While diesel and regular gas prices are dropping, prices still remain high. Diesel fuel is averaging $5.43 a gallon nationally, up from $3.34 a year earlier, according to the U.S. Energy Department’s weekly survey. On Long Island, the average price of diesel gas was $5.77 a gallon on Friday, according to AAA Northeast.
Farmers are shelling out more money to operate their business. The price for key items used in agricultural production in May were up 17% compared to May of last year, according to the May index released by the U.S. Department of Agriculture. Among those items, the report shows that in May: Fertilizer prices shot up 77%; feed, including hay and grains, increased 15%; and pesticides went up 33%, compared to May 2021. Machinery was also up, 19% in May, per the report.
Schmit said the report shows the margin between input and output prices is shrinking.
These inflationary pressures are magnified by rising wages amid labor shortages and supply-chain issues, agricultural experts said. Ukraine is one of the world’s largest exporters of wheat and corn, but since Russia invaded and blocked Black Sea ports, shipments have ceased, leading to skyrocketing costs of grain.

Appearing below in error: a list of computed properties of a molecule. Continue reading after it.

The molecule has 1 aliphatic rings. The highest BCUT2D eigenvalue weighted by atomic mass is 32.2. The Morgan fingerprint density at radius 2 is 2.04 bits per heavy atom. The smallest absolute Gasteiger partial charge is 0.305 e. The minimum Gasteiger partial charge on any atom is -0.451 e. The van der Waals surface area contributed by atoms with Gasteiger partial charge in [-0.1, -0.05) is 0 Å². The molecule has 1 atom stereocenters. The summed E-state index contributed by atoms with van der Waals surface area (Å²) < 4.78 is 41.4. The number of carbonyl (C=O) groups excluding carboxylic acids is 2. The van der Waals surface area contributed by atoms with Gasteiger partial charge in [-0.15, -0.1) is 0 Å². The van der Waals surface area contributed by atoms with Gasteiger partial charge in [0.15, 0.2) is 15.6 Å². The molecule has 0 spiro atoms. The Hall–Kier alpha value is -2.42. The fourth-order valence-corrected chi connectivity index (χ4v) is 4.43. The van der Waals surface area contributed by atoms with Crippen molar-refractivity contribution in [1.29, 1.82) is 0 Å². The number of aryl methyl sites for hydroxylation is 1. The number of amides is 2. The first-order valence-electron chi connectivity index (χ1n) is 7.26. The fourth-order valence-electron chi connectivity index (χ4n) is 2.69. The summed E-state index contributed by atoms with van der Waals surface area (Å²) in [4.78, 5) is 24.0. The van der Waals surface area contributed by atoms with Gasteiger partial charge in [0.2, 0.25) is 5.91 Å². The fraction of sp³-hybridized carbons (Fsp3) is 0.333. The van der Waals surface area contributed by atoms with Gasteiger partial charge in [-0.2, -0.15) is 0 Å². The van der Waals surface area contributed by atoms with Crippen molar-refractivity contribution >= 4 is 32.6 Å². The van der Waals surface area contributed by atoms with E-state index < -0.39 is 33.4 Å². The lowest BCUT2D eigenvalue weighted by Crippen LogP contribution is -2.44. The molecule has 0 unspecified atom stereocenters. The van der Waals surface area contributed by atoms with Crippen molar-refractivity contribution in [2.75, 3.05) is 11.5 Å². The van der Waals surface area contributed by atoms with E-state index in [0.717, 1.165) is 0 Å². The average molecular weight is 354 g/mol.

Tensions could ease, as a deal signed Friday between the two counties, Turkey and the United Nations, will allow ships to safely pass through the corridor.
At Ty Llywd Farm, Chris Wines said he’s had to cut back on fertilizer for growing hay to feed his herd. He’s making do with manure instead.
The Wines' roughly 60-acre farm has been in the family since 1873 and is listed under the National Register of Historic Places. Chris Wines said he started the farm's dairy business in 2010.
Feeding the farm's 700 chickens has gone up, too. The family is paying roughly 25% more for grains, plus another 50% more for truck delivery, he said.
The inflation squeeze means they're often faced with difficult decisions.
“The fertilizer costs a lot more … we use diesel to irrigate the fields, and that sucks up a lot of fuel. We don’t know whether to irrigate or not,” David Wines said. In addition to hay, they also grow lettuce, sweet chard, beets and peppers.
Farmer Brian Reeves, president of the New York State Vegetable Growers Association, said anyone running a business needs to be looking at where they can trim fat and save costs.
“It’s scary, but I’ve been doing this a while and am a big believer that when crisis comes, it also presents opportunities," said Reeves, co-owner of a Baldwinsville vegetable and fruit farm. "There are people who will value-add to their product … Then there are others who will scratch their heads and say 'I can’t keep up with this.' "
Walter Gaipa, who operates 21 greenhouses in East Marion, is thinking about trimming his operations because of heating costs to maintain greenhouses in the cooler months.
“The biggest thing we’re concerned about now is what it’s going to cost for heating fuel in the winter," said Gaipa, owner of Marion Gardens, Organic Herbs. "We’re predominantly natural gas, some propane, but we’re already making adjustments to open less greenhouses in the winter.